The Koders

Koder House, Cochin Fort Cochin Front view Koder House Cochin
Koder House, Cochin Fort Cochin Hanging Bridge Koder House Cochin

Koder House was built by the family’s patriarch, Samuel Koder. It is believed to have been constructed across three floors because he intended for each of his three sons to occupy each floor. But this was not to be. Business took the three sons far and wide, and after the untimely demise of one brother, finally only Satu Koder was remaining. He and his wife Gladys lived there. With their passing, an era ended. Satu Koder’s daughter, Queenie,who still lives in Jews Street sold the house to its present owners and her husband Mr. Sammy Hallegua is the warden of the Jewish Synagogue. Before that Mr.Satu Koder was the warden of the synagogue for 40 years.

The Koder House was reconstructed over an early nineteenth century Portuguese mansion. It is believed to have been structured and gabled in Europe and shipped to Cochin. Its windows are said to be made of glass imported from Belgium.

The Koders emigrated to Cochin from Iraq a few centuries ago. Samuel Koder ran the Cochin Electric Company which was eventually sold to the government. Also, the Koders had a huge chain of department stores across Kerala, which too, were sold. The stores stocked everything from molasses to pins and flourished. The Koders could be relied on to stock luxury goods such as alcoholic beverages from the UK, fine clothes, and chandeliers from Europe. The owners, of course were like mini royalty.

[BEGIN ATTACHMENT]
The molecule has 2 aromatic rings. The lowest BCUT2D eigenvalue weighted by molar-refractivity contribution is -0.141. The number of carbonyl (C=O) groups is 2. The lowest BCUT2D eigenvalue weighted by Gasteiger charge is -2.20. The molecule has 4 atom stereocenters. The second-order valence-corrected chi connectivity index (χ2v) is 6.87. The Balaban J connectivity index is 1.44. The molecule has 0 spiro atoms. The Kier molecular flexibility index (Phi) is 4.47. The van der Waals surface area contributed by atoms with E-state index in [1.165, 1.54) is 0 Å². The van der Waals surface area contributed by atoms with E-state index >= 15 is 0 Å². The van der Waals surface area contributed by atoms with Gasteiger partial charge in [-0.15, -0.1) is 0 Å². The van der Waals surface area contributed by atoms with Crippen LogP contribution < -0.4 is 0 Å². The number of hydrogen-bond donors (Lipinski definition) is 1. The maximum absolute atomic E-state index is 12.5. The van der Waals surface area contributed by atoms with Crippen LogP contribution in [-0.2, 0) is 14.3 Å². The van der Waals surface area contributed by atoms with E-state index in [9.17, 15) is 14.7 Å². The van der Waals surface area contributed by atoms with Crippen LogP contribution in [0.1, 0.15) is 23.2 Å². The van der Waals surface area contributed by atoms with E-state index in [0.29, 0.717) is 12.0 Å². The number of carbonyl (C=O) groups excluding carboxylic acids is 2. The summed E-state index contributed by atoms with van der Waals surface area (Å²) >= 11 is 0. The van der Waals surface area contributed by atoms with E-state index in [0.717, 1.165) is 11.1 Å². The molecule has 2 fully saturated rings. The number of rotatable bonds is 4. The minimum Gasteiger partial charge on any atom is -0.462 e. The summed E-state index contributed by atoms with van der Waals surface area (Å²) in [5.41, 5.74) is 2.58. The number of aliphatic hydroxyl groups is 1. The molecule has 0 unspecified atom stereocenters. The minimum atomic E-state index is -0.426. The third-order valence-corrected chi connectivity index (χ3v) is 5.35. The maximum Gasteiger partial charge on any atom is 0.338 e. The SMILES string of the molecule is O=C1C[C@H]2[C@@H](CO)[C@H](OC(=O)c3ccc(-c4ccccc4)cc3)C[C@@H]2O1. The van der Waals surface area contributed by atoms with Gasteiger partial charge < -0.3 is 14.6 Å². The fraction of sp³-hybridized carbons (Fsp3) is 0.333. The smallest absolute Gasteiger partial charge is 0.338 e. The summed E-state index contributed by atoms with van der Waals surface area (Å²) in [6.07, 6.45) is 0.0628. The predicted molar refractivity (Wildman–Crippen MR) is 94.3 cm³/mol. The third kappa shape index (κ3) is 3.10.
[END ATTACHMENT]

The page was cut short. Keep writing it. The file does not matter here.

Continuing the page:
As Samuel Koder was the honorary consul to the Netherlands, the Dutch ambassadors visited the house often. He also began the Freemasons’ organization in Cochin.

In its heyday under the Koders, the house was known for its famous Friday Open houses. This was a big event on the Cochin social calendar. Though informal, anticipation of the event would build up in mid-week itself. It became a focal point of the Raj literati, glitterati and any one who wished to meet the Koders or know about Indian Jewish lifestyle. Visitors could be as many as 45, or just a handful - among them ambassadors, celebrities or heads of state! Conversation and food was the order of the day.